When I joined the board of trustees at Saint Leo University in 2008, I had no idea that seven years later, I’d be sitting in the president’s office. But as I approach the end of my first two years in office, it has become increasingly obvious just how valuable my time as a trustee was during my transition, and how it will continue to serve as an asset during my presidency.
In some ways, serving on the board provided me with a seven-year learning curve. I was introduced to the institution, got to know many of its people, gained an understanding of how the organization worked, and learned the values system that lies at the core of Saint Leo’s culture. A typical new president from outside the institution must learn all of these things on the fly. No doubt, this process can be daunting.
As a board member, you monitor the institution from the 60,000- foot level through the lens of budget, enrollment, and outcome statistics, all of which provide a picture of the university’s health and direction. But as president, you see the institution from up close on a daily basis.
My predecessor, Arthur F. Kirk Jr., spent 18 years in the presidency. He led the institution from the edge of bankruptcy to one that serves nearly 16,000 students, making it the third largest Catholic university in the country by student population. That includes our students at University Campus in Saint Leo, Florida; our online programs; and our education centers across Florida, Georgia, Virginia, South Carolina, California, Mississippi, and Texas. I was blessed to step into such an enviable situation.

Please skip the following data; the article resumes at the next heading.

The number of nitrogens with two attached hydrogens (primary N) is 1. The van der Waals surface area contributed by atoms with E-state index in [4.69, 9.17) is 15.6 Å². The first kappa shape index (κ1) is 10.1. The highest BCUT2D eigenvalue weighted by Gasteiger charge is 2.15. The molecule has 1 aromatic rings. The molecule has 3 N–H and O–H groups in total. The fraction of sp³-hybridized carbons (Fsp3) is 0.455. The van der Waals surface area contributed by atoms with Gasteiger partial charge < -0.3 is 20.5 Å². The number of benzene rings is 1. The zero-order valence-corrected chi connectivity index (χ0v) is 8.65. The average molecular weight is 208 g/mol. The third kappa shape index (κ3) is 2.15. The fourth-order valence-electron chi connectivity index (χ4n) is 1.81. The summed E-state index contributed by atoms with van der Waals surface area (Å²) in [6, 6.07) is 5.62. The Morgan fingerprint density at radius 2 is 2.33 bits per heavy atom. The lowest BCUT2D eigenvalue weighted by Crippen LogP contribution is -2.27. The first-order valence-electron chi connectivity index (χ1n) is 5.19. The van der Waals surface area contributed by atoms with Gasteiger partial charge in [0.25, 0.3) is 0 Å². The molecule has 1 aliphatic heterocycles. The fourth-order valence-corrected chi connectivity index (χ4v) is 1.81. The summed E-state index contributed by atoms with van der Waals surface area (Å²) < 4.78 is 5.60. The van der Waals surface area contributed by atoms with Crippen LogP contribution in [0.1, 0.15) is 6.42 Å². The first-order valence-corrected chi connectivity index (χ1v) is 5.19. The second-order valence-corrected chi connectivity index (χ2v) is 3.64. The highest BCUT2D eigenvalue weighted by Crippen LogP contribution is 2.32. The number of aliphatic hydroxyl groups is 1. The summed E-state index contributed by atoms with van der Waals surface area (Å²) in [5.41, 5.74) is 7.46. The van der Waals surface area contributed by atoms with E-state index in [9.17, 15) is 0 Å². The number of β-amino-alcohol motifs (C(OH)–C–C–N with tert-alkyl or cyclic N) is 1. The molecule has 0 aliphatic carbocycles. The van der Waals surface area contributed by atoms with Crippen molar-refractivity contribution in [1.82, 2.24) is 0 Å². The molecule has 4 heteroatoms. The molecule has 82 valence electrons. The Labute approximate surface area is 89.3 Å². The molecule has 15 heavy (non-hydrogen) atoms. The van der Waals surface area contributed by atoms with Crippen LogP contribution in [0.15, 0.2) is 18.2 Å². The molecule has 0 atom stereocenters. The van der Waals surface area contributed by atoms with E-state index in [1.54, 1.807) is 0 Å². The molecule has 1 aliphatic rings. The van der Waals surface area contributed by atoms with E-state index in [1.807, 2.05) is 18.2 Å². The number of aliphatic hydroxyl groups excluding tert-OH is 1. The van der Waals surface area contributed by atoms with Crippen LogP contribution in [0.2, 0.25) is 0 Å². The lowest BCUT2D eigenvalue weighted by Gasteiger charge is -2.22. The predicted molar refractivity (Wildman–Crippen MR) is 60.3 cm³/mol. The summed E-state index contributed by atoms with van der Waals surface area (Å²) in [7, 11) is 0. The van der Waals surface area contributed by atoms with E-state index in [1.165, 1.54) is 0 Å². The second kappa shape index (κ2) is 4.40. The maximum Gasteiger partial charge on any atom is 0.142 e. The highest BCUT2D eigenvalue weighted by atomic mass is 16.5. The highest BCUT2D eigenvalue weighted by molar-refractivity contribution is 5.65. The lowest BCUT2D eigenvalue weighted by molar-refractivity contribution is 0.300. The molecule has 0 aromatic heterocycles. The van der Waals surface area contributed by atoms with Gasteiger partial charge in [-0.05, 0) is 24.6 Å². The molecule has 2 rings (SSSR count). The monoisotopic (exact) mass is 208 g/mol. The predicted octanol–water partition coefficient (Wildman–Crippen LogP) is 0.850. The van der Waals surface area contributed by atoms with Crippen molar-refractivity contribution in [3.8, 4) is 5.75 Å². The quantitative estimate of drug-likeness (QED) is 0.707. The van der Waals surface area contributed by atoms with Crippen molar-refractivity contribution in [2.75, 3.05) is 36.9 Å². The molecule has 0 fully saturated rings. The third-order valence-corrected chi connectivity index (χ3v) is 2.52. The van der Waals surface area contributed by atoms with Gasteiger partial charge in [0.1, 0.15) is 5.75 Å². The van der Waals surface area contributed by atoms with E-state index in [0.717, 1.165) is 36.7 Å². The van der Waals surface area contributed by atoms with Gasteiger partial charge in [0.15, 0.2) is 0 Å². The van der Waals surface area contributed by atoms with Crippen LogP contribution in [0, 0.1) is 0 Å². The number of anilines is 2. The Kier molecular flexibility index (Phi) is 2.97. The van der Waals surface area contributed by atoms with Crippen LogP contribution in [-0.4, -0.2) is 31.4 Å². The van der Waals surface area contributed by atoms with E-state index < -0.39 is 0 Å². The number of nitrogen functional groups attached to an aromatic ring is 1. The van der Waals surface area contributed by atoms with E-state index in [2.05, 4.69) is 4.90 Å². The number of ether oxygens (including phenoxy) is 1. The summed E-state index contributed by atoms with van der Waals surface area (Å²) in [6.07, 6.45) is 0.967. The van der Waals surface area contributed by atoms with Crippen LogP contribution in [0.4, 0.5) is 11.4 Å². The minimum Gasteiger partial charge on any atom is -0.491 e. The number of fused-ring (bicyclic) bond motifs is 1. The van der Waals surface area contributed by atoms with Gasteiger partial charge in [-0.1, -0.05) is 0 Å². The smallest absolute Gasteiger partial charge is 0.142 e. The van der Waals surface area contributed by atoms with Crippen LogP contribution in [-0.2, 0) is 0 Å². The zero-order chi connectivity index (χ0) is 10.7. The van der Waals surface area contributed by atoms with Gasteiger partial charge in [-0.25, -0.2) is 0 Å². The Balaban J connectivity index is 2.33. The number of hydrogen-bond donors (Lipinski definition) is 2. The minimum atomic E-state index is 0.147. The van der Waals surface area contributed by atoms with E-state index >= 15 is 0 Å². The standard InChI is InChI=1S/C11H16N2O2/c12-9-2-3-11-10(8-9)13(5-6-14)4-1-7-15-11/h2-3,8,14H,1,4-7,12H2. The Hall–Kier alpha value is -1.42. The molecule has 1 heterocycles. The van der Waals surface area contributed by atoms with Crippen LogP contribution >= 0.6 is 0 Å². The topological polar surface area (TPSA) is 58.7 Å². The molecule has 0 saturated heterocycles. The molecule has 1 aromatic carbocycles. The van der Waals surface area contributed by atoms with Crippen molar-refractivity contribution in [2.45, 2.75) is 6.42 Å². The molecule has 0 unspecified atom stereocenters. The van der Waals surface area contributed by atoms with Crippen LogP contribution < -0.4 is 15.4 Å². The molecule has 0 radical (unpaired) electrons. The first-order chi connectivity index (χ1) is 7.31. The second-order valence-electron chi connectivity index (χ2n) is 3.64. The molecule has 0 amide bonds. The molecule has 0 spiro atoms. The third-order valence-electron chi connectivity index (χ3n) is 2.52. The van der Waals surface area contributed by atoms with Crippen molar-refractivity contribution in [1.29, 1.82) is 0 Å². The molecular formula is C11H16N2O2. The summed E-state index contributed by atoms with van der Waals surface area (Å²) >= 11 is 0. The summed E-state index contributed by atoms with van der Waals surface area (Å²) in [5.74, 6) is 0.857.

For the first three to six months, my leadership team and I spent a lot of time “kicking the tires” to take stock of how we conducted our operations. To use a small business metaphor, we were a startup that had really taken off, but we needed a reorganization to sustain our growth and continue to improve the education we provide to our students.
A smooth reorganization process is impossible without good communication. During that time, I was able to build on existing relationships founded on trust, collaboration, and cooperation. University leadership already knew me and felt comfortable talking to me. There was no awkward “getting to know you” phase. As I listened to my vice presidents and many faculty, staff, and students, they were willing to be candid and to discuss challenging topics.
Throughout, I’ve benefited from knowing our trustees on a personal level before taking office. We have a diverse board, and each member brings his or her own expertise to the table. I’ve leaned on them as trusted advisors in the decision-making process, and because of our existing relationships, I was able to recognize the strengths of the individuals and where their focus would best serve the institution.
There is no shortage of presidencies that have succeeded with an outside perspective. And hats off to those who have navigated those uncharted waters calmly. But I firmly believe that my foundation from serving on the board has proven, and will continue to prove, invaluable moving forward. It’s one of the key reasons why, when presented with the usual inauguration routine that most incoming presidencies use as a formal introduction, I thought the money was better used elsewhere.
I already knew Saint Leo and, to some extent, Saint Leo knew me. A day focused on me seemed at odds with our student-centered mission. Instead, we created 20 inauguration scholarships of $2,500 to go to students from University Campus, the Center for Online Learning, our education centers, and graduate programs.
There will be plenty of time for pomp and circumstance in the future. For the time being, I’m excited about the work that has already been done after nearly two years in office. Now the tires have been changed and I look forward to the road ahead.